The following Monday, the day her letter was written, Austen attended a far more famous exhibition, the Sir Joshua Reynolds retrospective at the British Institution in Pall Mall, searching in vain for a portrait of “Mrs. D.,” aka Elizabeth Bennet Darcy. “I can only imagine that Mr D. prizes any Picture of her too much to like it should be exposed to the public eye,” Austen writes. “I can imagine he wd have that sort [of] feeling—that mixture of Love, Pride & Delicacy.”


The 1813 Reynolds exhibition is the subject of What Jane Saw, University of Texas English Prof. Janine Barchas’ fascinating online reconstruction of the paintings Austen viewed, displayed as they were two centuries ago. It’s a striking demonstration of the power that comes from marrying literary-historical scholarship to contemporary technology, and it brings to life the afternoon visit that Austen describes to Cassandra.


Scholarship aside, I find it charming to encounter the Austen of this letter -- another fond author, so wrapped up in her imagined people, with their favorite colors and happy marriages, that they seem to go on living once her story ends, becoming as real to her as the real-life sitters in the portraits she viewed. Devouring fanfic Austen sequels or comparing our co-workers to Austen characters, we Janeites can relate


By Deborah Yaffe, Apr 5 2018 01:00PM

Thirty-second in an occasional series of excerpts from Jane Austen's letters.


Publishers jerk authors around.


This is not exactly news, least of all to authors who have argued over titles and cover art, watched publication dates come and go with no action, or pleaded in vain for increases to the publicity budget.*


Nor is this a modern phenomenon, as the letter Jane Austen wrote exactly 209 years ago today [#68(D) in Deirdre Le Faye's standard edition of Austen's correspondence] makes clear.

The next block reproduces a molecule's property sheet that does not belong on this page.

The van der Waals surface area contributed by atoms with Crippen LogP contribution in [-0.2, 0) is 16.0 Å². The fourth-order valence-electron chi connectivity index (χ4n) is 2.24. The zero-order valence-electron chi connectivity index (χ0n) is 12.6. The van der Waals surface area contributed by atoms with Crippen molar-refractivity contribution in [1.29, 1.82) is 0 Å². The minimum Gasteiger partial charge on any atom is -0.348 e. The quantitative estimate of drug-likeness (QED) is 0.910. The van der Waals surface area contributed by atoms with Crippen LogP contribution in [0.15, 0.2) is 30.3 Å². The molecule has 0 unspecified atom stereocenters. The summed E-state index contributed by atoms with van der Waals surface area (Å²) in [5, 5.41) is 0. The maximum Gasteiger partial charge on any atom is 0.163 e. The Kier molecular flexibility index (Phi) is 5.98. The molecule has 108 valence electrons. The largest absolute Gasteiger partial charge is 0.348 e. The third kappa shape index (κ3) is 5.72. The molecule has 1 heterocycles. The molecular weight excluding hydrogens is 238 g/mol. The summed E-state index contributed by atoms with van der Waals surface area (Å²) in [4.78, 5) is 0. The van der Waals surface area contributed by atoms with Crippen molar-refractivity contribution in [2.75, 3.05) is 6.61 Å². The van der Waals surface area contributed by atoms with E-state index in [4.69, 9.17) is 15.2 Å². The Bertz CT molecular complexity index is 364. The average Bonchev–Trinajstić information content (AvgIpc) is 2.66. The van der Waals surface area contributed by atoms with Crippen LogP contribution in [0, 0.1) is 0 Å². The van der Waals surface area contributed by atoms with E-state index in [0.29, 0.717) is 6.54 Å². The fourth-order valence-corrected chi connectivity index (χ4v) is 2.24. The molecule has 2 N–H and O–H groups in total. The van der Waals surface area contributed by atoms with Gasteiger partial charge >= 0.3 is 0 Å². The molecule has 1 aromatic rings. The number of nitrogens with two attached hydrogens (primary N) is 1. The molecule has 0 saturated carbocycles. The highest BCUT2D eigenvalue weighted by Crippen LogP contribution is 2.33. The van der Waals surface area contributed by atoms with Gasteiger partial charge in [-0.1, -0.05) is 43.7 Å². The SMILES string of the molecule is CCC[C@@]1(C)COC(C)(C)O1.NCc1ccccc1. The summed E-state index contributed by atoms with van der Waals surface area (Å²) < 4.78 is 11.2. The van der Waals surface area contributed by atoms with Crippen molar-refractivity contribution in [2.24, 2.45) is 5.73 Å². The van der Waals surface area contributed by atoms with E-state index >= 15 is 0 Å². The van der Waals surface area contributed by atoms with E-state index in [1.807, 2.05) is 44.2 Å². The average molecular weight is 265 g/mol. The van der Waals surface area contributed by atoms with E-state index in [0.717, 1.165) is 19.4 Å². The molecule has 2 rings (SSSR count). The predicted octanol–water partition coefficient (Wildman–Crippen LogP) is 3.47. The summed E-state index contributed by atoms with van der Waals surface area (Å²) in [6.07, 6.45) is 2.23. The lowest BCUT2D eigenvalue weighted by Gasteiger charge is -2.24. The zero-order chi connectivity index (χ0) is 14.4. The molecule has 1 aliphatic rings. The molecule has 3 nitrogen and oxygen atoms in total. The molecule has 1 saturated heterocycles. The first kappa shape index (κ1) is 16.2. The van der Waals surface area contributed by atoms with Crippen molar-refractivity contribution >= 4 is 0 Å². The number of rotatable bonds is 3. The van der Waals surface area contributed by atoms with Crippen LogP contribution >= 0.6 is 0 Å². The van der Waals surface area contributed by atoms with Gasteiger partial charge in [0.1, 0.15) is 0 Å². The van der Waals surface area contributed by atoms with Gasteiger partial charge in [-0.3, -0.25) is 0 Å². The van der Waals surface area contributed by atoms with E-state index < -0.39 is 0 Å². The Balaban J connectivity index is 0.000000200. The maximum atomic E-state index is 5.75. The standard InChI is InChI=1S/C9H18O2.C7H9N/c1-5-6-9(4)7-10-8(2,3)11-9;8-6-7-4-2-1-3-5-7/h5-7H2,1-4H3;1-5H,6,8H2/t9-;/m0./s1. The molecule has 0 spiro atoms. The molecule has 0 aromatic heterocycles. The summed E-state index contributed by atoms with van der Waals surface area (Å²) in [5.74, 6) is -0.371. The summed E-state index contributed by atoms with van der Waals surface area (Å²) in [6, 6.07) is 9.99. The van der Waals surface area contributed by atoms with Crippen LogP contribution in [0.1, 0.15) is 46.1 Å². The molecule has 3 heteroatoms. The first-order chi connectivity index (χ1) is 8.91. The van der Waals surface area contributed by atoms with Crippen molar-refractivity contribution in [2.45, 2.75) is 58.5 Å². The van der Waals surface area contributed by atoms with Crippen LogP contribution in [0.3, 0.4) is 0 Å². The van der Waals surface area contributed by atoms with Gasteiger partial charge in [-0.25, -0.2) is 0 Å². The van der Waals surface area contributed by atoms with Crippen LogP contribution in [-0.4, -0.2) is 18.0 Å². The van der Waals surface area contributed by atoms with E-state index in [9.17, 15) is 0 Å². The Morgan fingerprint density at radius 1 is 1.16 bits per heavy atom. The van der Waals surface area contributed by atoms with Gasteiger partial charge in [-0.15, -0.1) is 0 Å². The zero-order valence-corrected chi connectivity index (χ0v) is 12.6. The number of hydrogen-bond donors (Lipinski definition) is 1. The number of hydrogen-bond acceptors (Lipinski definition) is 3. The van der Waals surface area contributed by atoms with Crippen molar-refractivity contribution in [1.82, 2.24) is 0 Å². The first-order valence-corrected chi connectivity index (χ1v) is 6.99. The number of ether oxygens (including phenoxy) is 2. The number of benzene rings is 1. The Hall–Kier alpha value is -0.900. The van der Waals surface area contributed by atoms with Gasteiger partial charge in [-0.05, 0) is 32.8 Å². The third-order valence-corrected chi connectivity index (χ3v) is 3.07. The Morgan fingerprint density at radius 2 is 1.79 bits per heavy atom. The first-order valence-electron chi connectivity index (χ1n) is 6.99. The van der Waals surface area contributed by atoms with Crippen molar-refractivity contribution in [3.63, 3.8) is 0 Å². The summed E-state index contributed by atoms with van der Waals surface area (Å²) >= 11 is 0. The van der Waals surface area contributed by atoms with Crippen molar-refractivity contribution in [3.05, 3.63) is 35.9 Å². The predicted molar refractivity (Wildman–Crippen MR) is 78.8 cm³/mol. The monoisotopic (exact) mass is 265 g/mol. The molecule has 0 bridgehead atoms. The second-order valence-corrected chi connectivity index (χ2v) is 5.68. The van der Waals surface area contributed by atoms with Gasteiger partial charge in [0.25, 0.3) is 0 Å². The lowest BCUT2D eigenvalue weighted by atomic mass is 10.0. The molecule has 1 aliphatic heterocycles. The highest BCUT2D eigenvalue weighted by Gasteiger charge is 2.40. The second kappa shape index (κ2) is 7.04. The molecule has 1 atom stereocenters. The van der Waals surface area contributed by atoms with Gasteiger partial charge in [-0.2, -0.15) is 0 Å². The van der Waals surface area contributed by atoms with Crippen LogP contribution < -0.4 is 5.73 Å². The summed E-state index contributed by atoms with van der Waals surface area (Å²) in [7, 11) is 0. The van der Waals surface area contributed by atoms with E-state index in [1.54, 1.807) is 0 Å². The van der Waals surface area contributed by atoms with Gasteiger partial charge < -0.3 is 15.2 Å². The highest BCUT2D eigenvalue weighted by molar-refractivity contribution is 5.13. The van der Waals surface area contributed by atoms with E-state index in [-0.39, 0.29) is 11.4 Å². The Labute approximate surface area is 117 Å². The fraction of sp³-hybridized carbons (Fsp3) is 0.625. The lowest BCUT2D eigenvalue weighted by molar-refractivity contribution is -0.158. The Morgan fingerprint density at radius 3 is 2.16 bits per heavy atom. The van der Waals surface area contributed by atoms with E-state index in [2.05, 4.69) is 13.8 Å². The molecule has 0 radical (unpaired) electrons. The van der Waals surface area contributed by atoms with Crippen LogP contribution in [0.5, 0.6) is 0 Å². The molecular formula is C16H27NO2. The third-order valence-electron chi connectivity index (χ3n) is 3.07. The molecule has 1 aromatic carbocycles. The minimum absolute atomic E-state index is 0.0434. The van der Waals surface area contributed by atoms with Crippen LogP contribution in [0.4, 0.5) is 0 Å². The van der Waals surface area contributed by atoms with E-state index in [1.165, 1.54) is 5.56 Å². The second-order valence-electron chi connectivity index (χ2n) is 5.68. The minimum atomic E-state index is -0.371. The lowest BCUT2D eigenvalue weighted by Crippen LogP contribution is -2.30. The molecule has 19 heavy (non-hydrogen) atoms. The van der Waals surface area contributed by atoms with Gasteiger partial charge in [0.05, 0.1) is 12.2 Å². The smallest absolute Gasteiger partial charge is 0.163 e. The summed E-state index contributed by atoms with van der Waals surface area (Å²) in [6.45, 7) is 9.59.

Six years earlier, in the spring of 1803, Austen – working anonymously through her brother Henry and his lawyer, William Seymour – had sold the manuscript of what eventually become Northanger Abbey to London publisher Benjamin Crosby & Co. for a respectable £10. The book, then titled Susan, was advertised for sale the same year.


And then – nothing. No book ever appeared. It’s hard to imagine a more infuriating and discouraging outcome for a hopeful first-time author.


By 1809, Austen was done waiting. She was about to move into a settled home at Chawton cottage; perhaps she wanted to gather all her unfinished work and get down to some serious revision.


And so she wrote to Crosby & Co. asking that it either publish Susan or dissolve the old contract. “Should no notice be taken of this Address, I shall feel myself at liberty to secure the publication of my work, by applying elsewhere,” she wrote. She signed the letter “MAD” – shorthand for her pseudonym du jour, “Mrs. Ashton Dennis,” but no doubt also a pointed commentary on her state of mind.


With an alacrity notably absent from the earlier handling of Austen’s work, Richard Crosby wrote back three days later. He denied that the firm had ever promised to publish at any particular time (or, indeed, at all), threatened legal action if Austen tried to publish elsewhere, and offered to return the manuscript in exchange for the £10 previously paid.


Austen may have been MAD before; she must have been enraged when she got this insulting reply. Frustrated, too: It took her another seven years – and the publication of four other novels – before she could find the money to buy back her own work. Which, of course, was finally published in 1818 -- exactly two hundred years ago.


(For a fascinating and detailed account of Northanger Abbey’s publication history, check out Deborah Barnum’s post in blogger Sarah Emsley’s ongoing series about Austen’s last two published novels.)


If this sorry episode demonstrates anything – beyond the fact that publishers have mistreated authors for centuries – it is how much persistence, determination, and commitment it took for Jane Austen to get her books into print. She needed a thick skin and deep reservoirs of MAD. Even for an Austen-caliber genius, talent wasn’t enough.



* #NotAllPublishers, of course. I have no complaints about Houghton Mifflin Harcourt, which published Among the Janeites.